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Im currently implementing a Nelder-Mead algorithm in MATLAB that can deal with constraints. In detail, the constraints should be added to the objective function with a Lagrange Multiplier($\lambda$) and the new function is then minimized by Nelder-Mead. Looks something like this.

$$L(x_1, \ldots,x_n,\lambda_1, \ldots,\lambda_n) = f(x_1,\ldots,x_n)+ \lambda\left(c-g(x_1,\ldots,x_n)\right)$$

this works for constraints that are equations, $g(x_1,\dots,x_n)= c$

Questions:

  1. How does it work with constraints that are upper and lower bounds? cant put them into the objective function like that

  2. Are the multipliers to be treated as additional variables by the nelder mead or are they constants you need to set?

Thank you guys.

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  • $\begingroup$ Welcome to SciComp.SE! Can you give some more details on this constrained Nelder--Mead algorithm? In the classical Lagrange approach, you need to maximize with respect to the Lagrange multiplier (which is an additional unknown!); if you have inequality constraints, the multiplier has to satisfy additional complementarity constraints. I have a hard time seeing how this would fit into the simplex gradient framework you use to show convergence for Nelder--Mead. $\endgroup$ Aug 27 '16 at 22:05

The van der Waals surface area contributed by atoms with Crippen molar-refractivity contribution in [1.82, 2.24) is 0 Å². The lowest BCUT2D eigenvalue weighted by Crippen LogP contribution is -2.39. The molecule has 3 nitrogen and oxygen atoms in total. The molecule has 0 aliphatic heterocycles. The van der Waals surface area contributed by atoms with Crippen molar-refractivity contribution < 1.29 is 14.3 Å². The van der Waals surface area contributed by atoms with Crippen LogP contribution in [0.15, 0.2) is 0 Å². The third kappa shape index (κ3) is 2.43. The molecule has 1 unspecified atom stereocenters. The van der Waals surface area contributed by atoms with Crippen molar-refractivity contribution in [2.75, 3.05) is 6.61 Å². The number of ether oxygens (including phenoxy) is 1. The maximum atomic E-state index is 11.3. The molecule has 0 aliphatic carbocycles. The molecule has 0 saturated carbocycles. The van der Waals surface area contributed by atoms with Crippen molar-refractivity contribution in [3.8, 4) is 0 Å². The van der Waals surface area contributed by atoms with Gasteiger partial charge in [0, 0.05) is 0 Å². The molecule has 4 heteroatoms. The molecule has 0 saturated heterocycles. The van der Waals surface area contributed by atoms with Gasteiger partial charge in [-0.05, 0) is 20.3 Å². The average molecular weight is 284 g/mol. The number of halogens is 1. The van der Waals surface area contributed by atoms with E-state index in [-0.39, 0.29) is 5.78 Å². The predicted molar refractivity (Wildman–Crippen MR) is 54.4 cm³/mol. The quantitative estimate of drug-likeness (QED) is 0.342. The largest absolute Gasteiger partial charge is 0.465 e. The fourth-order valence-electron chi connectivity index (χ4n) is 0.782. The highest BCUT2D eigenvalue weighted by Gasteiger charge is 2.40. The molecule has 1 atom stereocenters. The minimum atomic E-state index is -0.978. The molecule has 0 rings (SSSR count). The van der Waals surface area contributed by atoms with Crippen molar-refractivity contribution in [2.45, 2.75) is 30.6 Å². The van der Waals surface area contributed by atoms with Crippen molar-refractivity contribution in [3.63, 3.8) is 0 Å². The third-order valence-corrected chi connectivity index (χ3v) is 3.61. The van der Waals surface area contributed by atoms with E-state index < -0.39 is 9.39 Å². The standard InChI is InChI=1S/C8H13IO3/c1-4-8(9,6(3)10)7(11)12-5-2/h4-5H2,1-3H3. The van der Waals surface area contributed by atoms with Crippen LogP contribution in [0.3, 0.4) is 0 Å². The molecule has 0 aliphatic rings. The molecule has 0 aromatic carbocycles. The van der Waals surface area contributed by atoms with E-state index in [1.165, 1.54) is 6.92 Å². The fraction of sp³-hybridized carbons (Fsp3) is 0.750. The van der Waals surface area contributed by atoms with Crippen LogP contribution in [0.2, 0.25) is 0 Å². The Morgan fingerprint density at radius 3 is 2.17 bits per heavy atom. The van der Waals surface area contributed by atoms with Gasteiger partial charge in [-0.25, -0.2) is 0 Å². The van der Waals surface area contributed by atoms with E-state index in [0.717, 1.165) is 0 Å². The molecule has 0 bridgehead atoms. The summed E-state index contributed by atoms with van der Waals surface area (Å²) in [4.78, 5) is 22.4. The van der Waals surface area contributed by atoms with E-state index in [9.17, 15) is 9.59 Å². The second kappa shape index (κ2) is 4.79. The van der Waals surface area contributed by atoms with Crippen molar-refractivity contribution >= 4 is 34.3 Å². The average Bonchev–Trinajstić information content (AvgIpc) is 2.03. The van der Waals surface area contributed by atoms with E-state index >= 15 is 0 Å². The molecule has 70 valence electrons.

• $\begingroup$ Hey! Thank you. Well for equality constraints, I just add the term as above to the objective function and turn it into an unconstrained optimization problem, which i then put into standard nelder mead algorithm. As I said I cant see how i can do this with inequality constraints. $\endgroup$ Aug 27 '16 at 22:20
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    $\begingroup$ Perhaps you want to add penalty terms rather than Lagrange-multiplier terms? However that said, the Nelder-Mead algorithm is probably not recommended. For a robust approach with the same flavor, you may want to look at COBYLA. $\endgroup$
    – GeoMatt22
    Aug 28 '16 at 16:45
  • $\begingroup$ Hey GeoMatt22, thanks for the advice. Problem is this is a university project and I HAVE to use nelder mead and lagrange multiplier. I think im going to use Lagrange multiplier in case of just equality constraints and in other cases penalty. $\endgroup$ Aug 28 '16 at 18:20
  • $\begingroup$ Could this work: Whenever a solution violates constraints, i give it a very high function value. Or will it just not converge in many cases? $\endgroup$ Aug 28 '16 at 18:23

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